Eric Freeman, M’02, returned to campus as the speaker at the medical school’s Second Look program.
For Eric Freeman, M’02, life is all about giving back.
“So many people gave their time, talent and treasure to mentor me and allow me to be successful. I believe that much of my success was because of my upbringing and I am around an outstanding family, my church and my community,” he says. “Now, my practice has become a ministry for me, and what better way to pay back those who helped me than to give back to my local community.”
In addition to running a busy private practice, Old Dominion Pediatrics in Richmond, Freeman volunteers with the Richmond Academy of Medicine and with the health ministry at his church, Providence Park Baptist.
He’s also committed to supporting the next generation of physicians.
That’s why he returned to the MCV Campus recently to share his experiences, learnings and advice with prospective medical students. The medical school’s Second Look program gives applicants who are members of underrepresented minorities a chance to explore the school’s programs in more depth. Each year, a weekend of activities is organized by the School of Medicine’s Office of Student Outreach, along with VCU’s chapters of the Student National Medical Association and Latino Medical Student Association. The weekend offers opportunities to interact with faculty and current students in a more relaxed atmosphere than the usual formal tours and interviews.
Freeman credits his family – his mother was a teacher, father a masonry contractor, and two aunts were physicians – for inspiring and encouraging him. After graduating Phi Beta Kappa and Summa Cum Laude from the College of William & Mary, he found support in medical school from a variety of faculty members. He credits family medicine physician Michelle Whitehurst-Cook, M’79, now the senior associate dean for admissions, with keeping him grounded and treating him like family. Cheryl Al-Mateen, M.D., associate professor and child psychiatrist, taught him about the importance of mental health in children, something he spends a great deal of time addressing in his practice today. Linda Costanzo, Ph.D., professor emerita of physiology and biophysics, he said, was an amazing mentor and teacher. And the late Thomas Tucker, M.Ed., director of the Health Careers Opportunity Program at VCU, opened doors to the profession.
Freeman is proud of the education he received in the School of Medicine and is determined to continue the tradition of supporting others. “I think alumni have a responsibility to give back. The reason I am who I am is that there were so many people who took time with me to provide me knowledge and to give me a chance. I think that has made me a better person, a better pediatrician and a better physician.”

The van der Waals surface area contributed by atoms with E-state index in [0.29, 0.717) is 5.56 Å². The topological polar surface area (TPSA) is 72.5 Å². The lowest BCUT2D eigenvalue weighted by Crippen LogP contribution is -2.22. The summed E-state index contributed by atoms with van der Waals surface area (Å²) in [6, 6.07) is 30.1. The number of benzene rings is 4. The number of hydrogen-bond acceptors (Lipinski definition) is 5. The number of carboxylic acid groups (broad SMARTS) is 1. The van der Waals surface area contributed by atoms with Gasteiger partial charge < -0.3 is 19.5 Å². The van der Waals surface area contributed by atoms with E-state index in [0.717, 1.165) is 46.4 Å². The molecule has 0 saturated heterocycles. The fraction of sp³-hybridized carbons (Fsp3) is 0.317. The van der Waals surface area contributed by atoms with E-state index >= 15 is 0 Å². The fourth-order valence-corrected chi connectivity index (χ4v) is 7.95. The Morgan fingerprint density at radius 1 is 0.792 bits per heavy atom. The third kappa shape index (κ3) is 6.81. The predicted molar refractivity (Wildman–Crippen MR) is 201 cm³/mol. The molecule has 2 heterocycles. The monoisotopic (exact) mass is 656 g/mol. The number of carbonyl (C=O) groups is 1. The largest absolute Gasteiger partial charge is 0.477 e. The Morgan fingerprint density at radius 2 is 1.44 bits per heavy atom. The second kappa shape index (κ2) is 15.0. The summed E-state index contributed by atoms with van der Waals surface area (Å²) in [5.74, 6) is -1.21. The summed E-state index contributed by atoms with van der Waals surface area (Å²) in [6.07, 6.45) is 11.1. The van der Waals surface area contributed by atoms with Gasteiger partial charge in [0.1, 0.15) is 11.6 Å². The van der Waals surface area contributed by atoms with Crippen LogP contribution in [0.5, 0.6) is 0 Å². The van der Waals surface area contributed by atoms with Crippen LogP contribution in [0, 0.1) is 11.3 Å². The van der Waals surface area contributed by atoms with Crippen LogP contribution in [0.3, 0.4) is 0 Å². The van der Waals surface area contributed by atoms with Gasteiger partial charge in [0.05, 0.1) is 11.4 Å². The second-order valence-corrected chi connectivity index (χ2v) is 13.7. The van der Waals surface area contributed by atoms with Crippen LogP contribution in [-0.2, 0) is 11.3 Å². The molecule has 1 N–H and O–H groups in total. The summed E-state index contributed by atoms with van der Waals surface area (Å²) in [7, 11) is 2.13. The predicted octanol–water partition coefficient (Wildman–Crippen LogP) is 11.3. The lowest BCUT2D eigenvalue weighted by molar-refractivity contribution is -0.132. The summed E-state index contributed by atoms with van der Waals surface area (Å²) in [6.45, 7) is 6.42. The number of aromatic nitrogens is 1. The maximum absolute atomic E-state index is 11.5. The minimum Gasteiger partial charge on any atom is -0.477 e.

Donna Jackson, Ed D., assistant dean for admissions in the School of Medicine, has noticed Freeman’s commitment to others ever since he was a student on the MCV Campus.
“At VCU’s School of Medicine, service is important, and Dr. Freeman is one who got that idea,” Jackson says. “As a student, he always expressed a desire to serve in communities of need in Richmond and continued that when he returned to Richmond after residency to fulfill his life-long aspiration to practice in his hometown. Our current students can be inspired by Dr. Freeman’s journey to set goals that continually include service to others. Whether at home or in a new city or state, we want our students to give back. There is no better example of one giving back than Dr. Freeman.”
Freeman stresses that he’s just paying it forward. “It’s important to reach back and bring people along on the journey. That means a great deal to me.”
As part of that pledge, he assured Second Look participants that he would be available for students and residents alike looking for a mentor.
He also gave them some advice. “First of all, stay humble and stay hungry. People will want to help you and add to your life and to your worth. Also, when you’re humble, doors will open to you to guide you on your journey.”
The other thing, Freeman notes, is to be committed and to be consistent. He’s fond of a Denzel Washington quote: “Without commitment, you’ll never start, but more importantly, without consistency, you’ll never finish.”
By Lisa Crutchfield